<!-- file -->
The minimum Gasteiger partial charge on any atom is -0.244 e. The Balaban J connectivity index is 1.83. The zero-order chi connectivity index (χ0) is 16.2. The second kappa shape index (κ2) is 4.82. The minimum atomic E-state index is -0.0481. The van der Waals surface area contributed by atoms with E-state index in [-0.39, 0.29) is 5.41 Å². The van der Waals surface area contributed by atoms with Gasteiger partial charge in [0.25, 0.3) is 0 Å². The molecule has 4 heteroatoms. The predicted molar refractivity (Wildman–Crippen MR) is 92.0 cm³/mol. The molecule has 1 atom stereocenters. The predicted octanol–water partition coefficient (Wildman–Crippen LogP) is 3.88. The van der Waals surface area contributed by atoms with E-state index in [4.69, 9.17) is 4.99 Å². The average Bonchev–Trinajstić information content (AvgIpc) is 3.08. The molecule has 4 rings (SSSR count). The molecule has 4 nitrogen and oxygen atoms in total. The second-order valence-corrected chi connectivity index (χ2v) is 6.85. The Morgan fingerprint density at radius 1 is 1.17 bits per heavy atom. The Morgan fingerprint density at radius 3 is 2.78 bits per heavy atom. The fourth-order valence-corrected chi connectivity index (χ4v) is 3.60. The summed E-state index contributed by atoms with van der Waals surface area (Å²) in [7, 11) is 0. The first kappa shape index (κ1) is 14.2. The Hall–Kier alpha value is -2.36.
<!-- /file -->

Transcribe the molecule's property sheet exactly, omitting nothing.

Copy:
The minimum Gasteiger partial charge on any atom is -0.244 e. The Balaban J connectivity index is 1.83. The zero-order chi connectivity index (χ0) is 16.2. The second kappa shape index (κ2) is 4.82. The minimum atomic E-state index is -0.0481. The van der Waals surface area contributed by atoms with E-state index in [-0.39, 0.29) is 5.41 Å². The van der Waals surface area contributed by atoms with Gasteiger partial charge in [0.25, 0.3) is 0 Å². The molecule has 4 heteroatoms. The predicted molar refractivity (Wildman–Crippen MR) is 92.0 cm³/mol. The molecule has 1 atom stereocenters. The predicted octanol–water partition coefficient (Wildman–Crippen LogP) is 3.88. The van der Waals surface area contributed by atoms with E-state index in [4.69, 9.17) is 4.99 Å². The average Bonchev–Trinajstić information content (AvgIpc) is 3.08. The molecule has 4 rings (SSSR count). The molecule has 4 nitrogen and oxygen atoms in total. The second-order valence-corrected chi connectivity index (χ2v) is 6.85. The Morgan fingerprint density at radius 1 is 1.17 bits per heavy atom. The Morgan fingerprint density at radius 3 is 2.78 bits per heavy atom. The fourth-order valence-corrected chi connectivity index (χ4v) is 3.60. The summed E-state index contributed by atoms with van der Waals surface area (Å²) in [7, 11) is 0. The first kappa shape index (κ1) is 14.2. The Hall–Kier alpha value is -2.36.